Anyway, here we go:
* Admittedly, I’m not a fan of Salon.com “sports” columnist King Kaufman. It’s nothing personal and sometimes I believe he has decent insight, but because he doesn’t go in the clubhouse or locker room and never has to face the subjects he writes about, well, what’s the point?
Regardless, I am a semi-regular reader of his work, which means I must like something about it. Like this story where Kaufman applauds the voters of Seattle for not agreeing to corporate welfare – why should taxpayers foot the bill for stadiums and arenas they will likely be priced out of?
Certainly my point of view is trite, but no one has ever answered the question. Why do regular folks have to foot the bill for multi-millionaires just for the pleasure to watch a game or to line someone else's pockets?
Take, for instance, the situation in my hometown where a business group and some local government types want to build a convention center and hotel next the town square. Sure, they keep repeating about how it’s a guaranteed success and will re-shape the town, but for some reason they can’t do it without a handout from the taxpayers.
If it’s supposed to be such as success as they say it is, how come they can’t put out their own money for the project?
Again, it’s trite and basic, but how come no one will answer why they need my money?
* Rich Hofmann is the columnist with all of the answers… well, not really, but of everyone in the Philadelphia sports media, Rich is far and away the smartest guy out there (sorry, Marcus). I’m not sure if that’s a compliment for Rich or a knock on me for not getting out there and meeting more people, but it’s always a treat to read what kind of stuff ol’ Rich comes up with.
Anyway, in this one Rich writes that the Phillies might be better served getting someone to hold their late-inning leads rather than a hitter to help them score 10 runs when six will do.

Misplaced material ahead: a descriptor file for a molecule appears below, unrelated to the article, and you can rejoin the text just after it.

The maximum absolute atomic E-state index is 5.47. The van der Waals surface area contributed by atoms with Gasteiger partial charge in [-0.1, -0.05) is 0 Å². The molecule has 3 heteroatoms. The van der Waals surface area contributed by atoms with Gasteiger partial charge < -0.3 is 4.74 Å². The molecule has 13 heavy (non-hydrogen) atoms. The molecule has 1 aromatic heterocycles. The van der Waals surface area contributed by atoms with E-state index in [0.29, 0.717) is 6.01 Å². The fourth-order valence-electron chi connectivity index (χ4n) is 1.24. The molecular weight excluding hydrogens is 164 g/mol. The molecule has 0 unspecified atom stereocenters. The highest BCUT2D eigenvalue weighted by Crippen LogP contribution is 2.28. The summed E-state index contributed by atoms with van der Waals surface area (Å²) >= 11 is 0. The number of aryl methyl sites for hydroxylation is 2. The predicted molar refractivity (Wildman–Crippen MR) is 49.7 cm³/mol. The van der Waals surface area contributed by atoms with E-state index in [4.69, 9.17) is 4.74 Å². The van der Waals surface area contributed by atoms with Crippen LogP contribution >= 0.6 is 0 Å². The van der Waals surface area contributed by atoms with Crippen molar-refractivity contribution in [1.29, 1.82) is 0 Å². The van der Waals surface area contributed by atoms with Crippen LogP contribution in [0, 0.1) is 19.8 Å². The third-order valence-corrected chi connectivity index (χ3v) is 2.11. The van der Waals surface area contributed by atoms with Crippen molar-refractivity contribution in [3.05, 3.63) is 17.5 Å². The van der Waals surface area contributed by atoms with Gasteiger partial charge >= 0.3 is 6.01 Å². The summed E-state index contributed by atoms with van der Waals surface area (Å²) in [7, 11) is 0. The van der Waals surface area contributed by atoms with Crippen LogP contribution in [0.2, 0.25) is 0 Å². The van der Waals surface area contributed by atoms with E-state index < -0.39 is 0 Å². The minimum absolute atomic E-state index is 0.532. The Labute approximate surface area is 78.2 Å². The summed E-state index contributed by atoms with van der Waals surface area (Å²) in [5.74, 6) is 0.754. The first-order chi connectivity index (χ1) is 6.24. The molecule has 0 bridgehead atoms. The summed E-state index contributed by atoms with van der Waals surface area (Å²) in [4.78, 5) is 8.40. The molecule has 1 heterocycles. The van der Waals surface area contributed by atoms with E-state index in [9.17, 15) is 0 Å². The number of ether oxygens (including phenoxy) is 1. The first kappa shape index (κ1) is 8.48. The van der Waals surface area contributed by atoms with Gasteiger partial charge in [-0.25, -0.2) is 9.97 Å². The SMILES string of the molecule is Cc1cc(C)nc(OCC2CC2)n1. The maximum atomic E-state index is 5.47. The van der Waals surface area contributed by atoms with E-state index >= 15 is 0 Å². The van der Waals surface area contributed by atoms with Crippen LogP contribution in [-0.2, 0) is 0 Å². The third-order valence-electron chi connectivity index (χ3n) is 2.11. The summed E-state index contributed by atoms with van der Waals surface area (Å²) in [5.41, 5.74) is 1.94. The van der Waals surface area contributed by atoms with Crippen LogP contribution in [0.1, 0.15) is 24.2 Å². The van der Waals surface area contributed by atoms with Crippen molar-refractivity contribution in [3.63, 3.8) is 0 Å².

The idea, of course, is “protection” for Ryan Howard in the middle of the lineup. But really, how much protection does Howard need? He hit 58 home runs with 149 RBIs – what difference would someone like Alfonso Soriano make?
How about this: Howard could strike out less than 181 times next season. If he does that he’ll be such a huge threat that the Phillies will have to get him some “protection” because no one will want to pitch to him.
* On another note, Howard was in Japan and ate some sushi with Chase Utley. He didn’t hold his nose and plop it in his mouth and chew with his eyes closed or anything.
He also hit a lot of home runs.
I imagine the sushi in Fukuoka is a lot different than the stuff we get at the Ginmiya House here in Lancaster.
* Slate, the online magazine, examines if U2 or REM were the top ‘80s band. Without even reading the story I’ll say it’s U2 and not because I think they are particularly good or Bono is the noble rocker or whatever. It’s because REM is awful.
REM’s awfulness didn’t used to be the case, of course. In fact, there were a handful of years at the end of the 1980s to the early ‘90s when they were as important as any band out there. They were almost to the same level as The Clash or The Ramones in terms of influence of other bands, but then it all went terribly wrong.
What happened? Well, for starters it seems as if they started believing their press clippings. Seriously, how huge are the egos in that band if they honestly believed they could replace their drummer with a machine? Were they kidding? Why didn’t they just do the honorable thing and break up?
The Beatles broke up and their music became more important. The same goes for The Clash and a few other lesser-known bands of that ilk. Yes, if REM was a self-respecting band aware of its legacy they would have broken up when they were still relevant. Instead, for the past decade they’ve been just another corporate rock band putting out records every other year because they have a contract and an incorporated structure.
In other words, REM is a corporation and there is nothing particularly inspiring or interesting about bands that become that hypocritical.
In other words, U2 wins by default despite the fact that they are actually viable even though they are nothing more than a greatest-hits group.
* Mike Radano hasn't updated his blog in quite a while. What gives?
* Finally, Philadelphian and “60 Minutes” correspondent Ed Bradley died of complications of leukemia today. I was never a regular viewer of “60 Minutes” though I really like the show, however, I always thought Ed Bradley was extremely cool.
Actually, Bradley was one of those famous people that if I ever got to chance to meet I had a question or topic of conversation at the ready – jazz and John Coltrane. As a DJ spinning records at WDAS back in the ‘60s, I’m sure Bradley would have been illuminating on the subject.
Unfortunately, the opportunity never happened.
Nevertheless, the beauty of this age of history is that Bradley’s legacy will always be available for us to watch. For that, we’re lucky.